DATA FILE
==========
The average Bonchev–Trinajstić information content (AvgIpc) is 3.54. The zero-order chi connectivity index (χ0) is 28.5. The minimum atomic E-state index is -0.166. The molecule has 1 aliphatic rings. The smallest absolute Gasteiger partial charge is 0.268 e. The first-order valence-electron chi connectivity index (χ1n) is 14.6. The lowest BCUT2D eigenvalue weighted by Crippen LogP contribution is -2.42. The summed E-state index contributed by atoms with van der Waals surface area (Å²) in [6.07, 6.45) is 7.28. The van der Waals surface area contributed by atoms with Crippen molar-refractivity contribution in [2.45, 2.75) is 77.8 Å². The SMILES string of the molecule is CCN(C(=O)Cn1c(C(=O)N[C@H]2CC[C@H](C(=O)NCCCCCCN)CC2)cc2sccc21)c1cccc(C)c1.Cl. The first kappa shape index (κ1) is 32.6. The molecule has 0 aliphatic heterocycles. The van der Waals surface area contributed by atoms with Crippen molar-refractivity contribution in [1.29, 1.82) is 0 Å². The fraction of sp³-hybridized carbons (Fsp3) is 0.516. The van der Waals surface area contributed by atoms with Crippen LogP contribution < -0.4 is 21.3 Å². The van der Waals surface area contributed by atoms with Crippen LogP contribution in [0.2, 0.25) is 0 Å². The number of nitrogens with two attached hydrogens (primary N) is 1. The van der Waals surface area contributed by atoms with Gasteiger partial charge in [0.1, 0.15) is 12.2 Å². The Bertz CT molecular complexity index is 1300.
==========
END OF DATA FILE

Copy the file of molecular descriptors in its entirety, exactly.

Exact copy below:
The average Bonchev–Trinajstić information content (AvgIpc) is 3.54. The zero-order chi connectivity index (χ0) is 28.5. The minimum atomic E-state index is -0.166. The molecule has 1 aliphatic rings. The smallest absolute Gasteiger partial charge is 0.268 e. The first-order valence-electron chi connectivity index (χ1n) is 14.6. The lowest BCUT2D eigenvalue weighted by Crippen LogP contribution is -2.42. The summed E-state index contributed by atoms with van der Waals surface area (Å²) in [6.07, 6.45) is 7.28. The van der Waals surface area contributed by atoms with Crippen molar-refractivity contribution in [2.45, 2.75) is 77.8 Å². The SMILES string of the molecule is CCN(C(=O)Cn1c(C(=O)N[C@H]2CC[C@H](C(=O)NCCCCCCN)CC2)cc2sccc21)c1cccc(C)c1.Cl. The first kappa shape index (κ1) is 32.6. The molecule has 0 aliphatic heterocycles. The van der Waals surface area contributed by atoms with Crippen molar-refractivity contribution in [1.29, 1.82) is 0 Å². The fraction of sp³-hybridized carbons (Fsp3) is 0.516. The van der Waals surface area contributed by atoms with Crippen LogP contribution < -0.4 is 21.3 Å². The van der Waals surface area contributed by atoms with Crippen LogP contribution in [0.2, 0.25) is 0 Å². The number of nitrogens with two attached hydrogens (primary N) is 1. The van der Waals surface area contributed by atoms with Gasteiger partial charge in [0.1, 0.15) is 12.2 Å². The Bertz CT molecular complexity index is 1300.